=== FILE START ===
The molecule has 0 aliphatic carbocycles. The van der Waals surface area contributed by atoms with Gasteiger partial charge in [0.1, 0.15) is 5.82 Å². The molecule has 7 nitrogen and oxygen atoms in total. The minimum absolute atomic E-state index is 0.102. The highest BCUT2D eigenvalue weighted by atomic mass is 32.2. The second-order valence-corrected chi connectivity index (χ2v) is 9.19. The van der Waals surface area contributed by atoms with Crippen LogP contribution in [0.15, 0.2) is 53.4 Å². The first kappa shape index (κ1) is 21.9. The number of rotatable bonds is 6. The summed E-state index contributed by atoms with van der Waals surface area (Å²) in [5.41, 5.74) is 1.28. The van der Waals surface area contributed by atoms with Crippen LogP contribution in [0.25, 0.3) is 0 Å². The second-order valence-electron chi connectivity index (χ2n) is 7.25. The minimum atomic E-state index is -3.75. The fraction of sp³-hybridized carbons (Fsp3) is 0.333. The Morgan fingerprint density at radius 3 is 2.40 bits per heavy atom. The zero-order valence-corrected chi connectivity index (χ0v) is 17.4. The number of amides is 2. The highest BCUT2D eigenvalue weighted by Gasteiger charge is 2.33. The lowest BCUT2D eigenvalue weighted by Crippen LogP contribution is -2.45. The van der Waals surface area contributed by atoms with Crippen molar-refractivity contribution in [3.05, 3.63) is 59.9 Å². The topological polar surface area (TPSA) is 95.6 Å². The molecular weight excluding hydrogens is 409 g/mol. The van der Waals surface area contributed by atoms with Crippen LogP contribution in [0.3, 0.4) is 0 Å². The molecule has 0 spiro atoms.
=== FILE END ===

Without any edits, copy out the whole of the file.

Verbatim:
The molecule has 0 aliphatic carbocycles. The van der Waals surface area contributed by atoms with Gasteiger partial charge in [0.1, 0.15) is 5.82 Å². The molecule has 7 nitrogen and oxygen atoms in total. The minimum absolute atomic E-state index is 0.102. The highest BCUT2D eigenvalue weighted by atomic mass is 32.2. The second-order valence-corrected chi connectivity index (χ2v) is 9.19. The van der Waals surface area contributed by atoms with Crippen LogP contribution in [0.15, 0.2) is 53.4 Å². The first kappa shape index (κ1) is 21.9. The number of rotatable bonds is 6. The summed E-state index contributed by atoms with van der Waals surface area (Å²) in [5.41, 5.74) is 1.28. The van der Waals surface area contributed by atoms with Crippen LogP contribution in [0.25, 0.3) is 0 Å². The second-order valence-electron chi connectivity index (χ2n) is 7.25. The minimum atomic E-state index is -3.75. The fraction of sp³-hybridized carbons (Fsp3) is 0.333. The Morgan fingerprint density at radius 3 is 2.40 bits per heavy atom. The zero-order valence-corrected chi connectivity index (χ0v) is 17.4. The number of amides is 2. The highest BCUT2D eigenvalue weighted by Gasteiger charge is 2.33. The lowest BCUT2D eigenvalue weighted by Crippen LogP contribution is -2.45. The van der Waals surface area contributed by atoms with Crippen molar-refractivity contribution in [3.05, 3.63) is 59.9 Å². The topological polar surface area (TPSA) is 95.6 Å². The molecular weight excluding hydrogens is 409 g/mol. The van der Waals surface area contributed by atoms with Crippen LogP contribution in [0.3, 0.4) is 0 Å². The molecule has 0 spiro atoms.